The President Knows The Finest People

I’m not a legal scholar; I only write like one in these Trumponicles.

Nevertheless, it sounds to me that the nominee for the last open seat in the highest court of the land, currently being debated in the Congress, may not be as pure as the driven slush, the medium we use to judge moral character with all the breathtaking corruption in these last days of the greatest democracy ever invented.

In judging the nominee’s moral bonafides, our President of Some of the People All the Time has attested that his selection is “one of the finest people I’ve ever known.” Not only that, he is “without a single blemish on his record.”

There may have been something missing in his resume.

In the inspiring story of a prep school boy who dreamed of being a Supreme Court justice when he grew up some day, if we believe the research psychologist in Northern California, it turned out the DC Appeals Court magistrate neglected to mention he was guilty of sexual misbehavior in his teen age years. Or not.

The head of the Judiciary Committee in charge of rubber-stamping the selection believes the professor making the alleged charges may be mistaken. It was dark.

It could have been some other teenage dork who got all likkered up and nailed the 15-year old girl with some unspecified heavy groping in the dark room behind a locked door with his best bud looking on, as alleged.

If history tends to repeat itself, like a good glass of beer, there might well be other accusations of thuggish conduct unbecoming a teen age werewolf- in-training who was in the habit of packing away the brewskis while relieving the tension of being at one of the nation’s prestigious prep schools (Georgetown). Legal scholars like myself understand why there was such a such a rush to fill the Judge Scalia Seat, a rather large one, more a love seat or small couch than a chair, given his girth, vacant since February 2016.

Soon the fake news might be telling us the judge, squeaky-clean champion of family values, girls’ basketball coach, and other conservative Republican verities, a veritable altar boy, even smoked pot.

Very little, however, is being said about the altar boy jurist’s gambling addiction. Betting on baseball games—even among friends, as the baseball crazy judge claims, can be habit-forming, and lead to deficit spending. Apparently, not only had the judge maxed out his Bank of America card, but two others in his plastic card portfolio, and also a personal line of credit—twice.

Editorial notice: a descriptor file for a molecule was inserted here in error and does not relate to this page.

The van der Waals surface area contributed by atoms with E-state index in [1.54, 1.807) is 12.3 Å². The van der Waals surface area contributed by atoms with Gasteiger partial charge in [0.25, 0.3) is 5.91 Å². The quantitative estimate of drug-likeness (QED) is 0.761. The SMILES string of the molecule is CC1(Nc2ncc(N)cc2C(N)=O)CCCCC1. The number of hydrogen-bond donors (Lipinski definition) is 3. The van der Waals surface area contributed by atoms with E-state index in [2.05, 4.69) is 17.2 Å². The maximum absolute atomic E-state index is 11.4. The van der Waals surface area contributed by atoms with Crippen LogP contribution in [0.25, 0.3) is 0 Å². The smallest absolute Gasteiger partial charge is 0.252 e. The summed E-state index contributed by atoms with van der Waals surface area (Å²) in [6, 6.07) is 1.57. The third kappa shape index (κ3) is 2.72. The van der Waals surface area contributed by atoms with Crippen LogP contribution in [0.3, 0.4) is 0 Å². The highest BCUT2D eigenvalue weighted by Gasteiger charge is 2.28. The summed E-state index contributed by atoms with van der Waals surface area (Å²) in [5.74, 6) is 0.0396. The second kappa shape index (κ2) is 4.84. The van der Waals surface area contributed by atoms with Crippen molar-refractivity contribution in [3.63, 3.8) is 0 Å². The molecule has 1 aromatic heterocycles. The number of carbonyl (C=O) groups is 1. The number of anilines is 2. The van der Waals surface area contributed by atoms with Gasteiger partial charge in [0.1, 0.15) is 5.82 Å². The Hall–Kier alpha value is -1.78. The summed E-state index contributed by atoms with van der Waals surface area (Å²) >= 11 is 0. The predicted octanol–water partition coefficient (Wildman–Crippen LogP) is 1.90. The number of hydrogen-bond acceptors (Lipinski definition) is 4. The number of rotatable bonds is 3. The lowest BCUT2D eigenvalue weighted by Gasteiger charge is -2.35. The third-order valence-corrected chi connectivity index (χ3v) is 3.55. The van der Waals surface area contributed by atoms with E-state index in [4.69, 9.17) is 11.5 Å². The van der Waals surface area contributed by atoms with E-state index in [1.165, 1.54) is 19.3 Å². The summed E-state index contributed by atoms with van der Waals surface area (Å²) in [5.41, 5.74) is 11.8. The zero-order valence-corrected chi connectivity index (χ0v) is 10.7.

None of which prevented him from buying four season baseball seats each year from 2005 to 2017. He still managed to scrape up $91,000 for a country club membership, all on a D.C. appeal court judge’s salary ($220,650)! The president, who is an expert on escaping debtors’ prison (four bankruptcies, and nine failing brands before improving his financial picture as president) can get further details about his nominee’s perilous financial condition in Mother Jones.

The president and his nominee dujour — he claims to have 24 other equally clean candidates up his sleeve— seem to share one trait. As POTUS acknowledges in the latest Woodward book (“Fear”), he “has had some bad behavior towards women.”

By that he might mean the 14 cases of women accusing him of groping.

Our president suffers from what legally is known as habeas gropus, a condition causing unwanted groping activity. I leave it to Krafft & Ebbing to fill you in on the medical details. Suffice it to say here, it is like Tourette’s syndrome, which makes the president lie so frequently, e.g., every time his mouth is open.

We are lucky he did not grope Angela Merkel at the last NATO meeting, as far as we know.

But I digress. What the president most admires in his nominee is his legal theories. His favorite is the one that states a sitting president should be free from prosecution while serving in office. Having to deal with due process would be distracting to a president’s golf game or visits to summer white houses in Florida and New Jersey and other properties still not divested (Of the first 608 days in office, according to NBC News, POTUS spent 199 days at Trump country clubs and 154 days at Trump golf properties).

We may yet find out where the latest associate justice stands on the issue of a president self-pardoning himself even before he is charged with any wrong doing.

My guess is that by the time you read this the party of Lincoln, the car, the tunnel and controller of Congress will have done its work. Further discussion is moot. The president will be declaring his choice the greatest success since Oliver Wendell Holmes.

As a friend of the court, I would only have suggested the new appointee be required to attend sexual abuse counseling classes, chaired by Justice Clarence Thomas. And 120 days of community service.

Look, I say to all my all my readers who object to the president of Some of the People All the Time making a mockery of our highest court in the land: He could have picked Judge Moore of Alabama or Joe Arpaio, the Maricopa County Sheriff.



Marvin Kitman,
Sept. 20, 2018

Marvin Kitman is the author of “The Making of the Preƒident 1789.” “George Washington’s Expense Account” by Gen. George Washington and Marvin Kitman PFC (Ret.) was the best-selling expense account in publishing history.